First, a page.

Items of everyday use such as beds and vases etc. can be clearly seen in them. Gandhara art provides an insight into all aspect of life of the region at that time. 


Time Line


Gandhara finds mention in 5th Century BC Greek accounts as it had by then become a melting pot of Persian and Hindu Vedic traditions. In 327-326 BC it was conquered by Alexander the Great who introduced Greek art. In 321 BC, the region came under the sway of Chandragupta Maurya of Magadha in Bihar. His grandson, the Buddhist Emperor Asoka, brought Buddhism to Gandhara. However, the Buddhist Gandhara civilization reached its pinnacle under the Kushan ruler Kanishka, who assumed power between 78 AD and 144 AD. A convert to Buddhism, Kanishka built innumerable stupas containing relics of the Buddha and Buddhist savants. “Fascinating works of architecture and art were produced in Gandhara under Kanishka,” Nadiem points out.  


“By the second century BC, Taxila (Thakshashila) had become a multi-ethnic, multi-racial and multi-religious society, where Greeks, Indians, Bactrian and Western Iranians lived together. Remains of a Zoroastrian Temple from that period still exist at Jandial, directly north of Taxila,” says Brig.(R) Agha Ahmad Gul, former Vice Chancellor of Balochistan University. In contrast to present day religious groups which go for each other’s throats, the people of Gandhara lived in harmony despite ethnic and religious variations,” Brig.Gul noted. 


The Gandhara civilization should be a model for today’s countries where intolerance is growing, Dr. Abdul Samad, Director of Archaeology and Museums in Khyber Pakhtunwala told Reuters. “Gandhara was the centre of religious harmony. It is here that one finds Greek, Roman, Persian, Hindu and Buddhist gods in a single panel,” he pointed out.


However, in 460 AD, a White Hun invasion crippled the civilization. Subsequently, waves of iconoclastic Islamic raiders from the West and North West pillaged and set up a new order. Still, vary many valuables survived.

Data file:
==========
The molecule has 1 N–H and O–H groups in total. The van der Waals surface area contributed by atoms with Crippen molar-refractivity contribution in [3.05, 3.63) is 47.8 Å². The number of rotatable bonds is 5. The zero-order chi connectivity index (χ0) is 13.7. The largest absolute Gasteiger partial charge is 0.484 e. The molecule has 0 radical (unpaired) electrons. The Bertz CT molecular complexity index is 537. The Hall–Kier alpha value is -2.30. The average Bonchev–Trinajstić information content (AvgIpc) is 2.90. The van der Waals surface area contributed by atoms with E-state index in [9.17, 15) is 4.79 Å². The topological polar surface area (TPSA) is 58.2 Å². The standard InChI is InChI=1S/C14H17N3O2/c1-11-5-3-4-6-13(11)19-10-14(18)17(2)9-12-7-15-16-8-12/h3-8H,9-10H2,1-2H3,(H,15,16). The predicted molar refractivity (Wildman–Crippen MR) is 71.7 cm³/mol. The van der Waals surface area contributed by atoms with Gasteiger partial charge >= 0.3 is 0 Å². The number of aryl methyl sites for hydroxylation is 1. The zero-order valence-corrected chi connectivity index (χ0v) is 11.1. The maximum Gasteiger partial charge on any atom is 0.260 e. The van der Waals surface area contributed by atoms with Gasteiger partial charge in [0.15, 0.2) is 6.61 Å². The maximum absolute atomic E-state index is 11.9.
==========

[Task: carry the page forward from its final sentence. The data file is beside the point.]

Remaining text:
Grecian Influence  


On Gandhara art, Nadiem says that in the light of the contacts of the Kushan rulers with the West, there was a development of a style quite distinct from the mainstream Indian tradition and in certain respects   inclined to the Western form, though the subject matter throughout remained local and Buddhist. 


“The Kushans patronized foreign artists probably because of their being themselves alien to the land. They thus could not be taken to the fold of Hinduism. Their status led them to embrace Buddhism and favour foreign culture,” Nadiem adds. 


According to Brig. Agha Ahmad Gul: “ Alexander’s stay in Gandhara was short (327 BC), but he left a sizeable population of Greeks in every region he conquered, including Gandhara. The craftsmen, soldiers and other followers were encouraged to inter-marry and blend with the locals, introducing the Greek civilization in conquered regions which affected their history for centuries to come.” 


Image of the Buddha


One of the greatest contributions of Gandhara Buddhist art is the representation of the Buddha as we conceptualize him now, showing Greco-Roman influence. Nadiem says that the Buddha was first represented in the human form (and not just symbolically) in the Second and Third centuries AD which followed the emergence of devotional Buddhism at the time of Kanishka’s ‘Great Buddhist Council’. And it is also in Gandhara that there is the world’s only statue of a Fasting Buddha.


Pakistan is assiduously using its Buddhist heritage to forge cultural links with Buddhist countries and also promote religious tourism. Buddhist relics were brought to Sri Lanka for exhibition and trips had been arranged for Buddhist monks to visit Gandhara. And now a documentary on Gandhara has been made. 


Currently, the Buddha’s images and relics are safe in Pakistan, and the museums there are well-maintained. But Islamic iconoclastic groups inspired by the Afghan Taliban or the ISIS do exist, and could strike any moment. The bid to project Pakistan as a multi-cultural tolerant country may receive a serious setback if the Islamic zealots are not reined in.